At a time when Labour is desperate to break the middle-class stranglehold on universities, Alan Thomson asks two working-class lecturers how they coped at college
Roger Undy is a rarity among Oxford academics in that he knows what it is like to get his hands dirty working in a factory. He left secondary modern at 15 in the mid-1950s. His brother went to grammar school and then to university, but Roger failed his 11 plus. For him the obvious path was to follow his father and grandfather into engineering. An apprenticeship as a fitter beckoned.
Undy, now a fellow of Templeton College, Oxford, and a reader in management studies at the university's business school, says: "My family was steeped in the Labour Party, trade unions and the non-conformist church. My parents held dearly the view that education was the way to improve their children's lot in life, so I felt I was a bit of a disaster."
His twenties were spent fixing the plant at a Boots factory in Nottingham, trying to work his way up the company ladder and being active in the trade union. He might have stayed in Nottingham had it not been for a twist of fate. "Boots was a very paternalistic company in those days," says Undy, in a broad Nottinghamshire accent. "It gave people the opportunity for day release. I took my City and Guilds and then a production engineering qualification. But then I was off sick for a while, and they refused any more day release. So I applied for a Trades Union Congress scholarship to Ruskin College and got it. It was the late 1960s and I was nearly 30."
Ruskin College, in Oxford, has provided a second chance for working-class people for the past century. More than a hundred former Ruskin students have gone on to become university lecturers, and 15 are now professors. Most students enter the college with few or no qualifications.
Undy completed a two-year diploma programme in social studies at Ruskin. Then, he moved on to Wadham College in Oxford to read history and economics.
Oxford University is still trying to increase the proportion of state to public school pupils in its colleges; the present mix is about 50-50. In the 1960s and early 1970s, mature working-class students, particularly ones from secondary moderns, were relatively rare.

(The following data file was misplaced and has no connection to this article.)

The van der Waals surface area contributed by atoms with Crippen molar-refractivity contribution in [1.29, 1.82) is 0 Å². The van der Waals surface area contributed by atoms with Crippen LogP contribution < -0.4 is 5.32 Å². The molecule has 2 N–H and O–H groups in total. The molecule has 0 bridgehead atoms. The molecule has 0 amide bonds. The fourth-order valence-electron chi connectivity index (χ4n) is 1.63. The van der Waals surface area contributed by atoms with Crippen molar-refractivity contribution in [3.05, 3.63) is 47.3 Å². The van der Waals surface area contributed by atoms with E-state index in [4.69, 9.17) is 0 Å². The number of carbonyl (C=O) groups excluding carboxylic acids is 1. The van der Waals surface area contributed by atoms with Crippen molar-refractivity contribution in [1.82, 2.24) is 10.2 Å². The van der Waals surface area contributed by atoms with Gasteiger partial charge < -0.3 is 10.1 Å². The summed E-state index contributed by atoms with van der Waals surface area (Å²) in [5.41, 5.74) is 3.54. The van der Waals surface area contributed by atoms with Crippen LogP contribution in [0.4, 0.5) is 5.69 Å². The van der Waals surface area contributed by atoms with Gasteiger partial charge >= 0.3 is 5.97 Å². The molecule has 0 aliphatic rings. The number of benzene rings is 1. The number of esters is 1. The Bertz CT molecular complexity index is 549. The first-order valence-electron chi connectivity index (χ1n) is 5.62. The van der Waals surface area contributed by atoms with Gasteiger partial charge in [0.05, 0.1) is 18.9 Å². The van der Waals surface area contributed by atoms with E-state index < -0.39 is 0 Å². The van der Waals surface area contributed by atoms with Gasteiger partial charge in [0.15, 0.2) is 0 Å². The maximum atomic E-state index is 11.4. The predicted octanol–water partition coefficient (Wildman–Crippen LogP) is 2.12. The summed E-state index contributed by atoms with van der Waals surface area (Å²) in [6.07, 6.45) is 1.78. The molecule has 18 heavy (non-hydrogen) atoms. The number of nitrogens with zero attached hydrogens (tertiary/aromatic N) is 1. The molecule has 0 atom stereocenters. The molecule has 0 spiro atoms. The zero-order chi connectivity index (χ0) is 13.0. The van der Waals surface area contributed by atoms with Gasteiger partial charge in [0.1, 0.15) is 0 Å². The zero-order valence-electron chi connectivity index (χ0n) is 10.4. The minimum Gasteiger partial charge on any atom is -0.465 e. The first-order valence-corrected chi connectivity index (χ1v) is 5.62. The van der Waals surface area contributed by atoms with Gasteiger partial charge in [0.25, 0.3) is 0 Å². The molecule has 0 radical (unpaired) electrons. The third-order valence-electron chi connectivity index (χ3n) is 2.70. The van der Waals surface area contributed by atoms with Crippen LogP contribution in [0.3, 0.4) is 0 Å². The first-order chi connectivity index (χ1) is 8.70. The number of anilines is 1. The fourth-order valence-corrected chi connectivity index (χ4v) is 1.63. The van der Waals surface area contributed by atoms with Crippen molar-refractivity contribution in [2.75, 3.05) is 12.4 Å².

Yet Undy was never overawed by his surroundings, the people, the buildings or the arcane college rituals. His passion for cricket and football helped to build bridges with his "posh" contemporaries. "Sometimes I felt a little shut out, but I think this may have had to do with the fact that I was older than the other undergraduates and had a wife and kids. They used to call me the septuagenarian."
At this stage, Undy's sights were set on becoming an MP. He first stood, unsuccessfully, as a Labour candidate in Bridgwater against the Conservatives' Tom King. He stood for election in other constituencies until the early 1980s when, fighting a Leeds seat, the party asked him to come and live in the constituency. He refused and his potential parliamentary career was over.
Throughout the 1970s Undy worked as a researcher under Bill (now Lord) McCarthy, who was a fellow at Nuffield and chairman of the Railway Staff National Tribunal. In 1978, Undy himself was elected a fellow of Templeton. The former fitter had been welcomed into the ivory tower.
Again, Undy was unperturbed by the social divide between himself and most of his fellow academics - although he was once accused by a don of using "shop-steward tactics" in an internal college negotiation process.
In fact, he found the university fairly democratic compared with Boots's enlightened paternalism. "You become very organised and committed coming from this sort of background, and my academic peer group was more willing to recognise that than (were my former colleagues in) industry, where the hierarchy was different," he says.
Undy's experiences have left him with a strong commitment to widening access to higher education for people from working-class backgrounds. He was an external examiner at Oxford Brookes University and is a member of the Unions 21, a TUC initiative encouraging debate about the future for trade unions. He is also bidding, with academics from Glasgow and Strathclyde universities, for a Pounds 1 million grant from the Leverhulme Trust to research trade unions.